According to research released by the Home Office, large increases in stop and search operations have no discernible effect on crime reduction.
22 MARCH 2016 | BY Hannah Lynes FOR UK HUMAN RIGHTS BLOG
The official study examined crime rates across 10 London boroughs in the first year of Operation Blunt 2, which led to a surge in the number of searches from 34,154 in the year before to 123,335 in 2008/2009.
The findings are likely to lend support to the position of the Home Secretary, Theresa May who in 2014 introduced new measures to curtail reliance on the powers. She has previously been critical of claims by the Metropolitan Police that a rise in knife crime in recent months is linked to a drop in the use of stop and search, warning against a "knee-jerk reaction."Police powers to conduct the searches have proved highly controversial, with campaigners arguing that ethnic minority groups are disproportionately targeted. An analysis by the Independent found that between December 2014 and April 2015, black people were more likely to be stopped than white people in 36 out of 39 police forces.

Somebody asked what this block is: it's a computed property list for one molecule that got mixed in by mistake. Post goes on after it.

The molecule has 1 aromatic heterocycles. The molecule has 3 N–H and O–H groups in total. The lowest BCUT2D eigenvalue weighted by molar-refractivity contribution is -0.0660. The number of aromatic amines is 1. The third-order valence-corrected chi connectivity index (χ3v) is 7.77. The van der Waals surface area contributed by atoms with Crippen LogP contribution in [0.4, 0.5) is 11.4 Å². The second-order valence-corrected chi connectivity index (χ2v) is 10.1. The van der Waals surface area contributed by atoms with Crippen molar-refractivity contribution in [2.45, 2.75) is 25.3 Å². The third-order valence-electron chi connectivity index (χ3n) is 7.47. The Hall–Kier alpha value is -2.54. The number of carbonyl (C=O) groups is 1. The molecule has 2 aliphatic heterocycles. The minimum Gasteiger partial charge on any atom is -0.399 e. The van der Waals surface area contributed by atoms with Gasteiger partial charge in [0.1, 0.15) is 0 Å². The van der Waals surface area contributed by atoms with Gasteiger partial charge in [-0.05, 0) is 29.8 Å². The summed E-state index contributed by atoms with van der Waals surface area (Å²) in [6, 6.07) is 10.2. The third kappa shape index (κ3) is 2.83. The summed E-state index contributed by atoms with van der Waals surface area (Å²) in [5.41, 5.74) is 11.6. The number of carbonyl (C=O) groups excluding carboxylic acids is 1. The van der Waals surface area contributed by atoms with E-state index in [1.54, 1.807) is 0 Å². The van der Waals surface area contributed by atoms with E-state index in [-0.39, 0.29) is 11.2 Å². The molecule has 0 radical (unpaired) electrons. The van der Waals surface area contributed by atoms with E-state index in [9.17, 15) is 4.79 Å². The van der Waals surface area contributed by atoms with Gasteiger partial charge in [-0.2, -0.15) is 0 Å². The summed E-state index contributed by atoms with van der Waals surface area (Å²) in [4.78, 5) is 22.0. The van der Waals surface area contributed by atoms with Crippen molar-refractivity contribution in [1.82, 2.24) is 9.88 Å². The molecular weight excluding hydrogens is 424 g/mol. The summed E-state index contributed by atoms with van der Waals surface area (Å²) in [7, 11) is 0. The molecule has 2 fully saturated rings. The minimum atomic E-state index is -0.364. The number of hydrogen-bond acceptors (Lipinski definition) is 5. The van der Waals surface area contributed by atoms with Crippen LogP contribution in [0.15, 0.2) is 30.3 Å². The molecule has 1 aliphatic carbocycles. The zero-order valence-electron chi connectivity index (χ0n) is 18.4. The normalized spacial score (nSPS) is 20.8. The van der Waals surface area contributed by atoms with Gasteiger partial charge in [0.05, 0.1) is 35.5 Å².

However, a recent Supreme Court challenge to the power contained in section 60 of the Criminal Justice and Public Order Act 1994 was unsuccessful. The Act permits a police officer to stop and search a person for offensive weapons, whether or not he has grounds for suspicion, when an authorisation from a senior police officer is in force.
The Court dismissed the claim that the power was not ‘in accordance with the law’ and in breach of article 8 ECHR, which requires the law to have sufficient safeguards against the risk that it will be used in an arbitrary or discriminatory manner. It held that safeguards, including the requirement to give reasons both for the authorisation and the stop and search, made it possible to judge whether the power had been exercised lawfully.